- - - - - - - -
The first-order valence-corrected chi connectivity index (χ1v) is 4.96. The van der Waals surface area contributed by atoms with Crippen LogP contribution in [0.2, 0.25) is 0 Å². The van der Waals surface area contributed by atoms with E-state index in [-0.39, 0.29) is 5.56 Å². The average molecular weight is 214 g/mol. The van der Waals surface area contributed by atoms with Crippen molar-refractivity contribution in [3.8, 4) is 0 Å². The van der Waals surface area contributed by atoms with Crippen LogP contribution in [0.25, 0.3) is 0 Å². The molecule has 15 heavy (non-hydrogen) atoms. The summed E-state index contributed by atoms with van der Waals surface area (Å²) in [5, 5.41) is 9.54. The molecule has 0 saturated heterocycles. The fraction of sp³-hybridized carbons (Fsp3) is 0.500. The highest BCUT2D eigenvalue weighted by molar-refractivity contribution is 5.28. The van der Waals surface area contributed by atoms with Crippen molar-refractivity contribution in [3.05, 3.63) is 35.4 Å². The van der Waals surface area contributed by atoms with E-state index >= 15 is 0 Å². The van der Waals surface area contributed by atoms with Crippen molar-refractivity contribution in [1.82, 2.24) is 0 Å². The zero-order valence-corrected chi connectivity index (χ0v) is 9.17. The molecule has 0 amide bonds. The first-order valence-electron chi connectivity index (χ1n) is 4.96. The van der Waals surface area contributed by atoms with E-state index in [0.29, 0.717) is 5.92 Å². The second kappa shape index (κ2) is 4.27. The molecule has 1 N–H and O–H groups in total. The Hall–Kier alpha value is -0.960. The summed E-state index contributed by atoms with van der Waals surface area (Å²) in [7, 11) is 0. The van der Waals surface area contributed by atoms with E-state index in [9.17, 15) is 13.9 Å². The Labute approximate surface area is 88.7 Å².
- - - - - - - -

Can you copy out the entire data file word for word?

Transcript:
The first-order valence-corrected chi connectivity index (χ1v) is 4.96. The van der Waals surface area contributed by atoms with Crippen LogP contribution in [0.2, 0.25) is 0 Å². The van der Waals surface area contributed by atoms with E-state index in [-0.39, 0.29) is 5.56 Å². The average molecular weight is 214 g/mol. The van der Waals surface area contributed by atoms with Crippen molar-refractivity contribution in [3.8, 4) is 0 Å². The van der Waals surface area contributed by atoms with Crippen LogP contribution in [0.25, 0.3) is 0 Å². The molecule has 15 heavy (non-hydrogen) atoms. The summed E-state index contributed by atoms with van der Waals surface area (Å²) in [5, 5.41) is 9.54. The molecule has 0 saturated heterocycles. The fraction of sp³-hybridized carbons (Fsp3) is 0.500. The highest BCUT2D eigenvalue weighted by molar-refractivity contribution is 5.28. The van der Waals surface area contributed by atoms with Crippen molar-refractivity contribution in [3.05, 3.63) is 35.4 Å². The van der Waals surface area contributed by atoms with E-state index >= 15 is 0 Å². The van der Waals surface area contributed by atoms with Crippen molar-refractivity contribution in [1.82, 2.24) is 0 Å². The zero-order valence-corrected chi connectivity index (χ0v) is 9.17. The molecule has 0 amide bonds. The first-order valence-electron chi connectivity index (χ1n) is 4.96. The van der Waals surface area contributed by atoms with E-state index in [0.29, 0.717) is 5.92 Å². The second kappa shape index (κ2) is 4.27. The molecule has 1 N–H and O–H groups in total. The Hall–Kier alpha value is -0.960. The summed E-state index contributed by atoms with van der Waals surface area (Å²) in [7, 11) is 0. The van der Waals surface area contributed by atoms with E-state index in [9.17, 15) is 13.9 Å². The Labute approximate surface area is 88.7 Å².